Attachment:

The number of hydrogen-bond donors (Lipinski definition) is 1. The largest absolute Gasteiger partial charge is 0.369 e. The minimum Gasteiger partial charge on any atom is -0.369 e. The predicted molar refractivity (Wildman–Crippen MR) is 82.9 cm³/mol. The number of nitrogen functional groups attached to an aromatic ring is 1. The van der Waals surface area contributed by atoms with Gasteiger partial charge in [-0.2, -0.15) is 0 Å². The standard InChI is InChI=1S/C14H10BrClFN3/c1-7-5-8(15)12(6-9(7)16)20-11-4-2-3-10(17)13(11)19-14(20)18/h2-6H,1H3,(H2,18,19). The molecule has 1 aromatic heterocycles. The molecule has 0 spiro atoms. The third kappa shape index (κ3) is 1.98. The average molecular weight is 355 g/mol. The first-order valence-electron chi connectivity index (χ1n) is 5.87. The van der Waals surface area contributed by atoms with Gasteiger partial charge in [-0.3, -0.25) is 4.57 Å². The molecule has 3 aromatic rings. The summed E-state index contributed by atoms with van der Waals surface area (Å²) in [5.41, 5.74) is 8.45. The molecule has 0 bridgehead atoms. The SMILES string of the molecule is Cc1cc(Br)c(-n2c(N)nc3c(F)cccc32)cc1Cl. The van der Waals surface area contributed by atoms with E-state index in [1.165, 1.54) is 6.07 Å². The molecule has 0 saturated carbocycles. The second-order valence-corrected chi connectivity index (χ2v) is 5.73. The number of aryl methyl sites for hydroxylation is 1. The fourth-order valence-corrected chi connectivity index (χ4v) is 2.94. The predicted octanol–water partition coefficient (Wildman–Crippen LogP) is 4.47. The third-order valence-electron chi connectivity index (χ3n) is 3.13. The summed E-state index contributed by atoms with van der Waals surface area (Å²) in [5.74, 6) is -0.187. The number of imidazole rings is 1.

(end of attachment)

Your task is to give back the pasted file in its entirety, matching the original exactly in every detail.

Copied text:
The number of hydrogen-bond donors (Lipinski definition) is 1. The largest absolute Gasteiger partial charge is 0.369 e. The minimum Gasteiger partial charge on any atom is -0.369 e. The predicted molar refractivity (Wildman–Crippen MR) is 82.9 cm³/mol. The number of nitrogen functional groups attached to an aromatic ring is 1. The van der Waals surface area contributed by atoms with Gasteiger partial charge in [-0.2, -0.15) is 0 Å². The standard InChI is InChI=1S/C14H10BrClFN3/c1-7-5-8(15)12(6-9(7)16)20-11-4-2-3-10(17)13(11)19-14(20)18/h2-6H,1H3,(H2,18,19). The molecule has 1 aromatic heterocycles. The molecule has 0 spiro atoms. The third kappa shape index (κ3) is 1.98. The average molecular weight is 355 g/mol. The first-order valence-electron chi connectivity index (χ1n) is 5.87. The van der Waals surface area contributed by atoms with Gasteiger partial charge in [-0.3, -0.25) is 4.57 Å². The molecule has 3 aromatic rings. The summed E-state index contributed by atoms with van der Waals surface area (Å²) in [5.41, 5.74) is 8.45. The molecule has 0 bridgehead atoms. The SMILES string of the molecule is Cc1cc(Br)c(-n2c(N)nc3c(F)cccc32)cc1Cl. The van der Waals surface area contributed by atoms with E-state index in [1.165, 1.54) is 6.07 Å². The molecule has 0 saturated carbocycles. The second-order valence-corrected chi connectivity index (χ2v) is 5.73. The number of aryl methyl sites for hydroxylation is 1. The fourth-order valence-corrected chi connectivity index (χ4v) is 2.94. The predicted octanol–water partition coefficient (Wildman–Crippen LogP) is 4.47. The third-order valence-electron chi connectivity index (χ3n) is 3.13. The summed E-state index contributed by atoms with van der Waals surface area (Å²) in [5.74, 6) is -0.187. The number of imidazole rings is 1.